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Oxidative additions

  1. Jan 2, 2012 #1
    I don't get how oxidative additions "oxidize" the metal. For example, methyl chloride. Lets say the chloride anion donates 2 electrons to form a bond with the metal. The metal gains 2 new electrons so this is a reduction isn't it? The metals oxidation state should increase by 2. The methyl cation will also form a bond using two of the electrons from the metal atoms oxidation state should go down 2 again. I don't see how the metals oxidation state increases by 2.
     
  2. jcsd
  3. Jan 2, 2012 #2
    When oxygen reacts with something like a metal the oxygen atom gains two electrons and the metal loses two (e.g. Cu). Copper is oxidised as it loses electrons.

    Reducesing is the opposite. The metal gaining electron would be reduction. Hense Carbon is know as a reducing agent for many metal oxides as the metal atoms gain electrons to form a metal solid.

    That is how oxidation and reduction are defined.
     
  4. Jan 2, 2012 #3
    Thanks, I learned a couple of things from your reply. It didn't answer my question though. I've figured out the answer to the question though. Using an oxidative addition of HCl as an example, the Cl- anion adds to the metal and since the Cl- donated both electrons, the oxidation state doesn't change. It didn't reduce the metal there though because Cl is far more electronegative than the metal and if the Cl leaves, its taking both electrons with it. The H+ counterion must now add to the metal and since it has no electrons, it takes 2 electrons from the metal to form the new bond. Hence, the oxidation state of the metal increases by 2.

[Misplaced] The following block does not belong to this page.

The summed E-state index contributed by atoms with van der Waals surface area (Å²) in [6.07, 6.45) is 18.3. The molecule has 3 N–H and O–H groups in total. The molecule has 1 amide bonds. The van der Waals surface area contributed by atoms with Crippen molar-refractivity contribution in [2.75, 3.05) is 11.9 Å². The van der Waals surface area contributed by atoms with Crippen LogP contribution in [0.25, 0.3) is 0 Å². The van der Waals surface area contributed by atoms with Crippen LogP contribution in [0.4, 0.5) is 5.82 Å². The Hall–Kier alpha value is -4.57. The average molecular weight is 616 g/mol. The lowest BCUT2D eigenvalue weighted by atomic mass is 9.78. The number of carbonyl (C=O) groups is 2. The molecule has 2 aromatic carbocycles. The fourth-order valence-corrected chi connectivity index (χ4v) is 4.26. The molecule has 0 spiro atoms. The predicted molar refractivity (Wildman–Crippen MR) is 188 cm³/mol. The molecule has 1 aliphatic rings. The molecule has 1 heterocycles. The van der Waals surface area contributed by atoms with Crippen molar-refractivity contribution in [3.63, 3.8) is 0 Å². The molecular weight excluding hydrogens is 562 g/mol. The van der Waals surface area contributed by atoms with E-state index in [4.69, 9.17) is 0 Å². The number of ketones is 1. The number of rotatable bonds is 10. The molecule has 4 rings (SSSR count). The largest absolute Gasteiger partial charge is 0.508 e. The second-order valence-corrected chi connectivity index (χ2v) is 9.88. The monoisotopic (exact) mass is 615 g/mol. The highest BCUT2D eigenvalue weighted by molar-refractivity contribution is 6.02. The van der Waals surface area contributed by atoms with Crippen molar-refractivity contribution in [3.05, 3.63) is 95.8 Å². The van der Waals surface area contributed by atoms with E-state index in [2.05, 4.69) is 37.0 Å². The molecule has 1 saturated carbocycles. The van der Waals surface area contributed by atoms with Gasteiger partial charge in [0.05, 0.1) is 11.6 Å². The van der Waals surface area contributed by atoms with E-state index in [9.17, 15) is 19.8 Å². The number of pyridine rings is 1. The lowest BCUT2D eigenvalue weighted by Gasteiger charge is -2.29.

What you said there got me thinking. You said carbon reduces the metal atom in metal oxides. The metal atom is less electronegative than carbon though. Therefore, is it only because carbon forms a stable gas with oxygen that this happens? In other words, the reaction would be in an equilibrium which favors the metal oxide but the product of the reaction between carbon and oxygen, since its a gas, leaves the reaction site as soon as its formed.
     
    Last edited: Jan 2, 2012
  5. Jan 3, 2012 #4
    Electronegivity difference is a tool for telling you hove ionic or covelent a bond is. It also can be used to decide where the partial charge in a molecule resides if the bonds are polar. I would use it for more than that. Carbon reduces metals below itself in the reactivity series. I donlt think it has much to with electronegitivity.
     
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